According to Mayo Clinic staff, (2009), the definition of an adjustment disorder is a type of stress-related mental illness. Common triggers can be work problems, divorce, getting married, loss of a loved one and the list could go on. The difference between someone experiencing the same stressors and someone with an adjustment disorder is that those with the disorder have a harder time adjusting to life changes. People with the adjustment disorder may skip work or school, forget to pay bills, pick fights, abuse drugs or alcohol, or experience suicidal ideation. In comparison to others who are, adapt at mobilizing effective coping techniques. The bright side to having an adjustment disorder is that it is self -limiting with symptoms only lasting a few months.
In contrast, Mayo Clinic staff, (2010), writes that a tantrum is the expression of a child’s frustration with mental or emotional challenges of the moment. A child’s tantrum can be characterized as kicking, supersonic screaming, flailing uncontrollably on the floor, hitting, and breath holding. These characteristics represent a child’s lack of coping skills and such episodes tend to decrease as the child ages and gains more effective means to express his or her needs. Similarly, adults with adjustment disorder do not have effective coping mechanisms to handle negative life changes that occur outside of their control. Adjustment disorder suffers may require psychotherapy to explore more effective means of coping with life changes. In addition, unlike children, adults may have destructive means of coping at their disposal and, therefore, signs of an adjustment disorder should not be taken lightly.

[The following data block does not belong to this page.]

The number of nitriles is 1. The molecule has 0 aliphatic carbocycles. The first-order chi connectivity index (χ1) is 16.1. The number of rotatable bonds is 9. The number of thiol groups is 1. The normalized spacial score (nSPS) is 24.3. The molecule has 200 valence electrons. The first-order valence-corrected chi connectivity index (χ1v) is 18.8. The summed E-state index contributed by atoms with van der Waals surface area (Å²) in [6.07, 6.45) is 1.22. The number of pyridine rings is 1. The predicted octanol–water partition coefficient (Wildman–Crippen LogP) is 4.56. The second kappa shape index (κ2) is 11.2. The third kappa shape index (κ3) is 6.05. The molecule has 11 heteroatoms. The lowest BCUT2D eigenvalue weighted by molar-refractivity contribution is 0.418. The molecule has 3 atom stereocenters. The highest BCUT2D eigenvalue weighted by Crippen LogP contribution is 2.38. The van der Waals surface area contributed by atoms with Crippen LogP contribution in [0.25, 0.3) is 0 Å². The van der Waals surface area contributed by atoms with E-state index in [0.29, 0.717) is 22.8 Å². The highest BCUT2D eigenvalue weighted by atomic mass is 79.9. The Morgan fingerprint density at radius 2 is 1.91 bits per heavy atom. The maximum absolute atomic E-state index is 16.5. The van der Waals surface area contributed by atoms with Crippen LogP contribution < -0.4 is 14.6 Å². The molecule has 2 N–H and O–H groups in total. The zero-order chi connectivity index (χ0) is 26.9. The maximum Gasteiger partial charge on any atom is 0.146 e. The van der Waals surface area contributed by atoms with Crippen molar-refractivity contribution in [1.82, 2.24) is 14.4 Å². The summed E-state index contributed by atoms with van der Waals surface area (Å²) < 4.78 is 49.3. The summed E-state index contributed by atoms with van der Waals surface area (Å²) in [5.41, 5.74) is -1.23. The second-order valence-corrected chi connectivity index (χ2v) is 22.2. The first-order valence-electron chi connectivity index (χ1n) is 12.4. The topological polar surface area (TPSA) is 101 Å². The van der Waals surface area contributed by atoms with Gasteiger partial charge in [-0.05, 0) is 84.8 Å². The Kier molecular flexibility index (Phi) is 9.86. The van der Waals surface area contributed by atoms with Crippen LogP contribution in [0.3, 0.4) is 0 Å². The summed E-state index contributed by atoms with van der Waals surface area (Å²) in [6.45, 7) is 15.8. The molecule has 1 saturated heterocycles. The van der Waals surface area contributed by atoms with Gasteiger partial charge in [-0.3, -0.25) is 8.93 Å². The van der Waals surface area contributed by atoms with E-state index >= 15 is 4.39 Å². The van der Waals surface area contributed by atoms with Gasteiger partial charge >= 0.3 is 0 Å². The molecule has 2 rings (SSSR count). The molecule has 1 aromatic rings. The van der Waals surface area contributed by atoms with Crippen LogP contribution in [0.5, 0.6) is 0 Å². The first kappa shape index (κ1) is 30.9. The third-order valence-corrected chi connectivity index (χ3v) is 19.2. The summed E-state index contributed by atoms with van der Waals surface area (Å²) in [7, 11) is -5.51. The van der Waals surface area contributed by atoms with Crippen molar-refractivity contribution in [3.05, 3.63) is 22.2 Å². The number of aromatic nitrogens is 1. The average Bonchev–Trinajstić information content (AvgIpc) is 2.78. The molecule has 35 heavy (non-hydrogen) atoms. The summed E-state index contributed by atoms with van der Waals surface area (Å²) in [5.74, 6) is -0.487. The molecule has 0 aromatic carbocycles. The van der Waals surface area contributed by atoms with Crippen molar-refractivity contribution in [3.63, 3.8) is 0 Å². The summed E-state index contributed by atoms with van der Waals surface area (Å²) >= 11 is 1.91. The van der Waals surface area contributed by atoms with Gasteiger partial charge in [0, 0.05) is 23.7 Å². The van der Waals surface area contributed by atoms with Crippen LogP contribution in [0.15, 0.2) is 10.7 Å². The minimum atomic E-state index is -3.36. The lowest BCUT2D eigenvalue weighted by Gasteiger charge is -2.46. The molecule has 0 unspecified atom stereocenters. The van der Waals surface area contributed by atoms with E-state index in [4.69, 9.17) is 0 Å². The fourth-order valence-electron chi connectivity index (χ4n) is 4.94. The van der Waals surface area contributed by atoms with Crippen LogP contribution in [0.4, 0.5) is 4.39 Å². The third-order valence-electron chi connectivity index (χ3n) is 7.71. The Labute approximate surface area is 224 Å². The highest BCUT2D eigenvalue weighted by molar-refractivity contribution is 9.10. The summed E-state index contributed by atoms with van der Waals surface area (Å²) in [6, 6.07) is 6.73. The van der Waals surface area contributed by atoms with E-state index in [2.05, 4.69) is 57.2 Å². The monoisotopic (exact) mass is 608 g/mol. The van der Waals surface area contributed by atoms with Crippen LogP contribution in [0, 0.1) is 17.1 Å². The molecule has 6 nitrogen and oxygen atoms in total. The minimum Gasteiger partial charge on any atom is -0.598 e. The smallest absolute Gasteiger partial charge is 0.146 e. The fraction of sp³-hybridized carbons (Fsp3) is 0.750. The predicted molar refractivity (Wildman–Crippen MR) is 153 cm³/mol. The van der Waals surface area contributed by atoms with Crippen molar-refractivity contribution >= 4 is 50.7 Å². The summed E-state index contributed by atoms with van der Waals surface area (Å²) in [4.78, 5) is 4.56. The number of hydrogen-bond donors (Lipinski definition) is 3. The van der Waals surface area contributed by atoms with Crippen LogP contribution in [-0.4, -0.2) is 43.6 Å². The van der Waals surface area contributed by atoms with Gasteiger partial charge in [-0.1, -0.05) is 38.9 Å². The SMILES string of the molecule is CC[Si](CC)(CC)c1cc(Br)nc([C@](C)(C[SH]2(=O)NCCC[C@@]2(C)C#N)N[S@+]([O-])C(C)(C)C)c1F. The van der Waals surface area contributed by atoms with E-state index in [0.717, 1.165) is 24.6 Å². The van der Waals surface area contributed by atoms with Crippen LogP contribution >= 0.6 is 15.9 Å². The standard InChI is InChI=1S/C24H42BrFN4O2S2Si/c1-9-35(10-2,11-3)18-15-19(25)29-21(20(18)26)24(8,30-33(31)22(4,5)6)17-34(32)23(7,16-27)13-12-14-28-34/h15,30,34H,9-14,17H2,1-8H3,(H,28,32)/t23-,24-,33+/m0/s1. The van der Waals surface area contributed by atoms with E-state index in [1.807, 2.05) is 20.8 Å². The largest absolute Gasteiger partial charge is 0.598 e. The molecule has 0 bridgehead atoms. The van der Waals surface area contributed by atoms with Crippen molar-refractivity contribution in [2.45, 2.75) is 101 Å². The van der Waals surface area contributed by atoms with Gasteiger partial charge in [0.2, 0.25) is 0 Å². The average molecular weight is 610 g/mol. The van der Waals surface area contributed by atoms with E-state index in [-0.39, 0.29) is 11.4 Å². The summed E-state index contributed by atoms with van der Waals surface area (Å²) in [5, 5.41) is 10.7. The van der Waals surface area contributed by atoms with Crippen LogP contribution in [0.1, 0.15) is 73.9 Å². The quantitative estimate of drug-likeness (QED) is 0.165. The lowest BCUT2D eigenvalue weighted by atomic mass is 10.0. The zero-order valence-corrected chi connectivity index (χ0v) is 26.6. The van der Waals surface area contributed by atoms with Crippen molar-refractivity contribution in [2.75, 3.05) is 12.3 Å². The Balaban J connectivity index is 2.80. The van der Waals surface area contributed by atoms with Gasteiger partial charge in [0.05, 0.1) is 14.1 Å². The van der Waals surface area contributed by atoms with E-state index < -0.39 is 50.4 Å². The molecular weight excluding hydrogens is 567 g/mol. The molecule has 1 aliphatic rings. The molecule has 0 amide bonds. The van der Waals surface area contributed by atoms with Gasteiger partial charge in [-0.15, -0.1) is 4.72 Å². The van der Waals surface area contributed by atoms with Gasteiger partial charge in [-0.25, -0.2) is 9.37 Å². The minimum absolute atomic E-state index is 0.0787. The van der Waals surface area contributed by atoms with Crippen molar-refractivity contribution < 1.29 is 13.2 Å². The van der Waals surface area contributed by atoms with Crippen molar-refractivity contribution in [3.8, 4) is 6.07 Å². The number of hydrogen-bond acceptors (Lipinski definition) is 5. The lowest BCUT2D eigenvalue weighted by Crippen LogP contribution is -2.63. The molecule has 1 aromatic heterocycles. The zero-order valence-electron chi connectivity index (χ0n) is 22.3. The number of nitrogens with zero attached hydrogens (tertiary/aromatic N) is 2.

More importantly, if you or a loved one is suffering from signs of an adjustment disorder, please seek medical attention as the symptoms may lead to suicidal ideation. This blog was written for entertainment purposes only and is not to be used as a diagnostic tool.
· Mayo Clinic Staff, . (2009). Adjustment disorders. MayoClinic.com. Retrieved from http://www.mayoclinic.com/health/adjustment-disorders/DS00584
· Mayo Clinic Staff, . (2010). Temper tantrums: how to keep the peace. MayoClinic.com. Retrieved from http://www.mayoclinic.com/health/tantrum/HQ01622